Bush, Graham say won’t vote for Trump in November

Former rivals Jeb Bush and Lindsey Graham say they will not vote for Donald Trump in US presidential elections as discontent over Trump’s nomination grows within the Republican party

Photo by: AP
Photo by: AP

Former Florida Gov. Jeb Bush, right, and Donald Trump arguing during a Republican presidential debate at the Ronald Reagan Presidential Library and Museum on Wednesday, Sept. 16, 2015, in Simi Valley, Calif.

Two of Republican presidential candidate Donald Trump's vanquished rivals, former Florida Gov. Jeb Bush and South Carolina Sen. Lindsey Graham, said on Friday they would not vote for him in November in a startling rejection by party leaders.

"Donald Trump has not demonstrated that temperament or strength of character. He has not displayed a respect for the Constitution. And, he is not a consistent conservative. These are all reasons why I cannot support his candidacy," Bush wrote in a Facebook post, adding that he would not vote for likely Democratic nominee Hillary Clinton either.

Graham joined Bush among other Republican leaders refusing to support Trump and announced on Friday that he will also skip the Republican convention in July.

Trump said he was not surprised about Bush's stance and was dismissive of Graham.

"I will not say he's low-energy," Trump said about Bush, reprising a jibe he used frequently during the primary campaign. He mocked Graham's poor primary showing, saying, "Like the voters who rejected him, so will I!"

Republican US presidential candidate Donald Trump speaks at a campaign rally in Eugene, Oregon, US, May 6, 2016. (Reuters)

Bush and Graham were latest prominent Republican leaders openly rejecting Trump in an extraordinary show of intra-party discontent over his winning the party's presidential nomination.

Trump ignored the critics, saying they didn't really matter when compared to all the voters who turned out to vote for him in this year's primary elections.

Trump grudgingly agreed to meet next week with Republican House speaker Paul Ryan, who said he was not ready to embrace Trump's nomination in a statement a day earlier, rekindling intra-party discussions about the real estate mogul.

"The thing that matters most are the millions of people that have come out to vote for me and give me a landslide victory in almost every state," Trump said moments after Ryan, the nation's highest-ranking Republican officeholder, announced their planned meeting.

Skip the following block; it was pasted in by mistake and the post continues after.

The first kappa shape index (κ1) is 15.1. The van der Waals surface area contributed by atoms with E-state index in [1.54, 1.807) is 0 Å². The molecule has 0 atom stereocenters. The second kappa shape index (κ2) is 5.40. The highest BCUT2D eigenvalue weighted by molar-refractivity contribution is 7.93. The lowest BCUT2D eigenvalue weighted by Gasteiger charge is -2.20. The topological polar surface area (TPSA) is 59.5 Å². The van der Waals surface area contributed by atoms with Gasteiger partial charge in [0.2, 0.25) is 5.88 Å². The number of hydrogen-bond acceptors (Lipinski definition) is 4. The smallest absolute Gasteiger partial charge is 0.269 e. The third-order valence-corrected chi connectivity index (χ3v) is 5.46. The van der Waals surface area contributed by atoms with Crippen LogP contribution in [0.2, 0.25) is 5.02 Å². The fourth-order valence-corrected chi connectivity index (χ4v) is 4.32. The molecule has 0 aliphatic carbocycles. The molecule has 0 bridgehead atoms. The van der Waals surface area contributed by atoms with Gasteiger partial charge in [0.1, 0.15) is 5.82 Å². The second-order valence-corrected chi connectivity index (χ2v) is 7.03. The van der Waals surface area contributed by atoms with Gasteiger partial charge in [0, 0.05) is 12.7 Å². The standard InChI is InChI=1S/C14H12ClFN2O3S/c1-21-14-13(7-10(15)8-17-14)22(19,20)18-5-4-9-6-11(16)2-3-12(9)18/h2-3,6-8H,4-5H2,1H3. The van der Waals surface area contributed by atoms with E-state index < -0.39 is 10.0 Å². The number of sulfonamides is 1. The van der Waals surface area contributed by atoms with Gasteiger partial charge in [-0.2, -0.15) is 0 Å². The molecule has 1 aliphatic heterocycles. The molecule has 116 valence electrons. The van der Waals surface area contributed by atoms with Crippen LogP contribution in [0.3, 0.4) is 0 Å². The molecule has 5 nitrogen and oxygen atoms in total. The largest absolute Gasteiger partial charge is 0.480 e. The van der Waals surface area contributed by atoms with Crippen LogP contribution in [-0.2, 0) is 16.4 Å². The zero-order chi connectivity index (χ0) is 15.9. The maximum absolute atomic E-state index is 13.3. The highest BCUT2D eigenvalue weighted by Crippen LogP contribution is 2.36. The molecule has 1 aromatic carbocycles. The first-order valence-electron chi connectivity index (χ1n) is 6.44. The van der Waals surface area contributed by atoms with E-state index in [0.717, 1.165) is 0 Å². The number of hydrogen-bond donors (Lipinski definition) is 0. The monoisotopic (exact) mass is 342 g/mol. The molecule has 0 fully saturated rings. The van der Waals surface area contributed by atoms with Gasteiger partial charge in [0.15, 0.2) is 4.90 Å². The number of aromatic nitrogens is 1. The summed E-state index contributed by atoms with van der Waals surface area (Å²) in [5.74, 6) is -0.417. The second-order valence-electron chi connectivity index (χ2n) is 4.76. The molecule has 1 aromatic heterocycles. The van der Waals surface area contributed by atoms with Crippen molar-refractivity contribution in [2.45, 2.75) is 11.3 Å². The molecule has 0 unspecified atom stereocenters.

US House Speaker Paul Ryan (R-WI) holds his weekly news conference at the US Capitol in Washington April 21, 2016. (Reuters)

Ryan said his meeting with Trump would occur next Thursday and that Trump also would meet with other House GOP leaders. Discussions will center on "the kind of Republican principles and ideas that can win the support of the American people this November," Ryan said.

The unlikely back-and-forth came a day after Ryan injected new uncertainty into the turbulent presidential contest by refusing, for now, to endorse Trump. Aides said that Ryan hopes to exert a positive influence, rather than seeking to helm an anti-Trump movement, for the general election campaign after a nominating contest that has alienated women, minorities and other voter groups.

Yet Trump's reaction Friday made it unclear what impact Ryan could have.

"With millions of people coming into the party, obviously I'm saying the right thing," Trump said on Fox News Channel. "I mean, he talks about unity, but what is this?"

As the rift within the GOP deepened on Friday, some Republicans were not shy about expressing their displeasure with Ryan.

"Yesterday's statement emboldens others to be equally publicly difficult. And that runs the risk of creating a Goldwater kind of moment where the party really does split," former House Speaker Newt Gingrich said, referring to the 1964 Republican presidential nominee whose candidacy divided the GOP and was followed by a big Democratic victory.

Rep. Lou Barletta of Pennsylvania said "The voters of our party have spoken loud and clear, and it's their voice that matters."

Trump has criticized Ryan in the past and renewed his attacks on Friday by arguing that Ryan and presidential candidate Mitt Romney, "lost a race that should have been won" in 2012. Trump and Ryan also have disagreements on policy, from immigration to Social Security to trade.

Republican US presidential candidate Donald Trump signs autographs at the end of a campaign rally in Eugene, Oregon, US, May 6, 2016. (Reuters)

In his latest surprising breach of orthodoxy on Friday Trump questioned whether the US government would make good on its commitment to fully honor Treasury notes, suggesting he might try to get a better deal.

It all comes at a moment when Trump needs to be reaching out to the women, minorities and others who will be crucial for him to triumph in November over Hillary Clinton, the likely Democratic nominee. Trump made what he appeared to believe was an overture in that direction Thursday by tweeting a photo of himself eating a taco bowl in celebration of Cinco de Mayo and declaring his love for Hispanics.

The gesture landed with a thud, and many Latino leaders reacted negatively, although Trump insisted on Friday that "People loved it."

Ryan himself said in his initial comments on CNN that he hopes to be able to come around to supporting Trump. He's just not there yet.

"You have to unify all wings of the Republican Party in a conservative movement," he said. "And we've got a ways to go from here to there."

TRTWorld and agencies